130. September 12, 2007 at 11:00 am

    […] 12th, 2007 at 11:00 am (Uncategorized) The week has passed. The four authors mentioned are again allowed to comment, on these two conditions: 1. […]

  131. greenbaggins said,

    September 12, 2007 at 11:04 am

    Jonathan, even a basic ideological trajectory will carry with it a certain number of errors if the trajectory itself is in error, will it not? Therefore, it is a false dichotomy to say that you are not talking about severity of errors when you are talking about trajectory.

  132. Jonathan Bonomo said,

    September 12, 2007 at 11:08 am

    I didn’t say I wasn’t talking about “severity” but about “number.” The severity of abstracting and separating Christ and the Gospel from the historic church is just as severe as equating them.

  133. Jonathan Bonomo said,

    September 12, 2007 at 11:11 am

    Sam,

    “Your understanding of what “one baptism for the remission of sins” means leads you to a nonsensical conclusion–that only if you agree with some particular church on “what is baptism” do you truly believe in “one Baptism.””

    No. Only if you believe what the church that framed that Creed meant by “one Baptism” do you believe what the Creed means by “one Baptistm.” Baptism is an unrepeatable rite applied to the sinner by the visible church for the forgiveness of sins. To relegate this Baptism as invalid and therefore apply another is therefore to deny that there is “one baptism for the remission of sins,” *as it was meant by the Church which framed the Creed.*

  134. Jonathan Bonomo said,

    September 12, 2007 at 11:13 am

    I really must move on to other things now. This conversation has been exhausted, in my opinion. I can’t spend any more time with it.

    Thanks for the cordial interaction, everyone.

  135. kjulli said,

    September 12, 2007 at 12:27 pm

    Bryan, re: 123,

    Rome’s false teachings on justification, the communion of saints, the Mass, the nature and authority of the papal see, Mariology, Sacred Tradition, Scripture, etc. I feel no need to illumine the specifics much further. See the past 500 years of Protestant-Roman Catholic interaction.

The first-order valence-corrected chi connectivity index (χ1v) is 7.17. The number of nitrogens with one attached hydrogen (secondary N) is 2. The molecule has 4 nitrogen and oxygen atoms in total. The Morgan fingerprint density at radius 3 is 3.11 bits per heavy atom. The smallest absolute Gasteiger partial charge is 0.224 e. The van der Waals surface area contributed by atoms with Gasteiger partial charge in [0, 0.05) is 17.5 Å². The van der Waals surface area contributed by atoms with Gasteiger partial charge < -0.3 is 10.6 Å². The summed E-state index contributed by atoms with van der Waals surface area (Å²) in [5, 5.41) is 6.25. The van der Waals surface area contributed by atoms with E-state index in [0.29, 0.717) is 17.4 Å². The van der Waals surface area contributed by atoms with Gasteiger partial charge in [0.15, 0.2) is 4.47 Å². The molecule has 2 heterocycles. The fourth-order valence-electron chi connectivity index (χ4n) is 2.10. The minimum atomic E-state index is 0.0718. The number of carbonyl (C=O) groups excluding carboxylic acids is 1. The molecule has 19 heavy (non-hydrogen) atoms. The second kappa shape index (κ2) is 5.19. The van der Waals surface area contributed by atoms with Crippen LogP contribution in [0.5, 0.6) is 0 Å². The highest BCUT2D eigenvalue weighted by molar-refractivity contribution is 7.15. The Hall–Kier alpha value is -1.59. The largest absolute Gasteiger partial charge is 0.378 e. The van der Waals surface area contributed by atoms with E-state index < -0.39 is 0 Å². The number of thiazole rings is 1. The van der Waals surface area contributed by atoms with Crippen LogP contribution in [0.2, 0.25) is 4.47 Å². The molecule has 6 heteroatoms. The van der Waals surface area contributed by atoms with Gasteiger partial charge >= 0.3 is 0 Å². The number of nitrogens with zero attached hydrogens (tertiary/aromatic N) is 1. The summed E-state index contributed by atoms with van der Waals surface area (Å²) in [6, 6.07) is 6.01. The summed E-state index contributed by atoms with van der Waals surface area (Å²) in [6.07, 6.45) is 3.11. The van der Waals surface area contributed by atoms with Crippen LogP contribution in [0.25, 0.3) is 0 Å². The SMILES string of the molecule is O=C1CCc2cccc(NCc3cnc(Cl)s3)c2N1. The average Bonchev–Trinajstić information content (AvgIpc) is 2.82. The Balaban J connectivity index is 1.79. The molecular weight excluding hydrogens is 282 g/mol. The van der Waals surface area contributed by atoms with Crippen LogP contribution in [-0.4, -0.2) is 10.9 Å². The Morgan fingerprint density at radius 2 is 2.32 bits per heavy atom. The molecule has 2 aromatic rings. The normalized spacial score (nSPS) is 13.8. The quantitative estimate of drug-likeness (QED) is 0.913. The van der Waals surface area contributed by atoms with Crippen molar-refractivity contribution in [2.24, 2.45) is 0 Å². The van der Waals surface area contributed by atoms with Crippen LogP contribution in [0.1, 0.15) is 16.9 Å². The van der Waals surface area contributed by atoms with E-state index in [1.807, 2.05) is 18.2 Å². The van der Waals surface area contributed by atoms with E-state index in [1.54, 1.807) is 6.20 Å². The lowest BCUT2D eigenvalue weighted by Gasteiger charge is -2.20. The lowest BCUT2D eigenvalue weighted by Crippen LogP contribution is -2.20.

136. tim prussic said,

    September 12, 2007 at 4:55 pm

    kjsulli, doth Bryan Cross follow the Roman Magisterium as slavishly as Pastor Johnson does Calvin, the Westminster divines, and the Princeton boyz?

  137. greenbaggins said,

    September 12, 2007 at 5:01 pm

    Tim, see comment number 125. Gary was kidding, folks!

  138. Kyle said,

    September 12, 2007 at 5:39 pm

    Tim, re: 136,

    Why turn yourself into a troll with throwaway comments like this?

    Bryan included himself in the group that I said “faithfully follow the teachings of the Roman Magisterium.” You’ll need to take it up with him if you think he deviates from Rome’s teachings. I will take him on his word for the moment that he does not; I have not had the impression that he is particularly dishonest.

    As for Pr. Johnson, his comment was rather obviously a sarcastic remark, aimed at the (I think probably unconscious) implication of Jonathan’s comment.

  139. tim prussic said,

    September 12, 2007 at 7:02 pm

    Pastor Lane, *in low tones* i got the joke, but don’t tell nobody!!

    Kyle, I dunno what a troll is, but I went ahead and checked my belly button for a jewel.. only lint. Lighten up, buddy, life goes a bit easier.

  140. Kyle said,

    September 12, 2007 at 7:16 pm

    Way-ell, I weren’t sweatin’ on account o’ yer comment, Timmo. I jus’ don’ see what’s s’posed t’be so funny ’bout it. You’s right, though, I could stand to lose a few pounds.

  141. Bryan Cross said,

    September 13, 2007 at 12:20 am

    Kyle,

    I try my best to “faithfully follow the teachings of the Roman Magisterium”.

    But I was hoping for some more specificity regarding which Catholic teachings make me “twice over” a “son of hell”. If a person believes that Mary, the Mother of God, was assumed into heaven, does that make him a “son of hell”? Where does it say that in the Bible? If a person believes in making the sign of the cross, does that make him a “son of hell”? If he believes that Peter and Peter’s episcopal successors were given the “keys of the kingdom of heaven”, does that make him a “son of hell”? If a person believes that not all of the Apostles’ teaching was written down, but that some was passed down orally, does that make him a “son of hell”? How so? If a person believes that the saints in heaven can hear our prayer requests, how does make him a “son of hell”? Exactly and precisely which Catholic teaching(s) make me a “son of hell”, and why?